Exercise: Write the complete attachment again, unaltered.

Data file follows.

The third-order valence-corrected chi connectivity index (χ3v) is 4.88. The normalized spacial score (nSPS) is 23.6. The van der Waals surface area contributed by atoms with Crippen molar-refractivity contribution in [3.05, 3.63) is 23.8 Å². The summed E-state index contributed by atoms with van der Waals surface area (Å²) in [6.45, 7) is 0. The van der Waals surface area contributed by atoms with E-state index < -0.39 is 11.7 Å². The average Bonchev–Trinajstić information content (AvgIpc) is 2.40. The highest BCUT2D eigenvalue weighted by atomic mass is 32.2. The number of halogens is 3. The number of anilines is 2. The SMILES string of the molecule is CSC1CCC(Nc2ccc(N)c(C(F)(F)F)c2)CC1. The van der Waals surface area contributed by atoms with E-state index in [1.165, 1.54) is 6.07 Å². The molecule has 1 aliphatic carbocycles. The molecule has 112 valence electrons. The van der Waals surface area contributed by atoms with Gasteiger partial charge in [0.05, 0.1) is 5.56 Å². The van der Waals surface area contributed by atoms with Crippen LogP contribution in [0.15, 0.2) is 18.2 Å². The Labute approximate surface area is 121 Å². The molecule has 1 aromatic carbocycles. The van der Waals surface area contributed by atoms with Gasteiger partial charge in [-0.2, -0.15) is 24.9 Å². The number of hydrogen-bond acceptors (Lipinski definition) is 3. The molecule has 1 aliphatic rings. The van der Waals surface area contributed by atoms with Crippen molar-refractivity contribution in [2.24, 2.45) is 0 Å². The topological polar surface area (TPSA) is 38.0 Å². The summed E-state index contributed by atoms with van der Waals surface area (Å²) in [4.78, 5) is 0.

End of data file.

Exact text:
The third-order valence-corrected chi connectivity index (χ3v) is 4.88. The normalized spacial score (nSPS) is 23.6. The van der Waals surface area contributed by atoms with Crippen molar-refractivity contribution in [3.05, 3.63) is 23.8 Å². The summed E-state index contributed by atoms with van der Waals surface area (Å²) in [6.45, 7) is 0. The van der Waals surface area contributed by atoms with E-state index < -0.39 is 11.7 Å². The average Bonchev–Trinajstić information content (AvgIpc) is 2.40. The highest BCUT2D eigenvalue weighted by atomic mass is 32.2. The number of halogens is 3. The number of anilines is 2. The SMILES string of the molecule is CSC1CCC(Nc2ccc(N)c(C(F)(F)F)c2)CC1. The van der Waals surface area contributed by atoms with E-state index in [1.165, 1.54) is 6.07 Å². The molecule has 1 aliphatic carbocycles. The molecule has 112 valence electrons. The van der Waals surface area contributed by atoms with Gasteiger partial charge in [0.05, 0.1) is 5.56 Å². The van der Waals surface area contributed by atoms with Crippen LogP contribution in [0.15, 0.2) is 18.2 Å². The Labute approximate surface area is 121 Å². The molecule has 1 aromatic carbocycles. The van der Waals surface area contributed by atoms with Gasteiger partial charge in [-0.2, -0.15) is 24.9 Å². The number of hydrogen-bond acceptors (Lipinski definition) is 3. The molecule has 1 aliphatic rings. The van der Waals surface area contributed by atoms with Crippen molar-refractivity contribution in [2.24, 2.45) is 0 Å². The topological polar surface area (TPSA) is 38.0 Å². The summed E-state index contributed by atoms with van der Waals surface area (Å²) in [4.78, 5) is 0.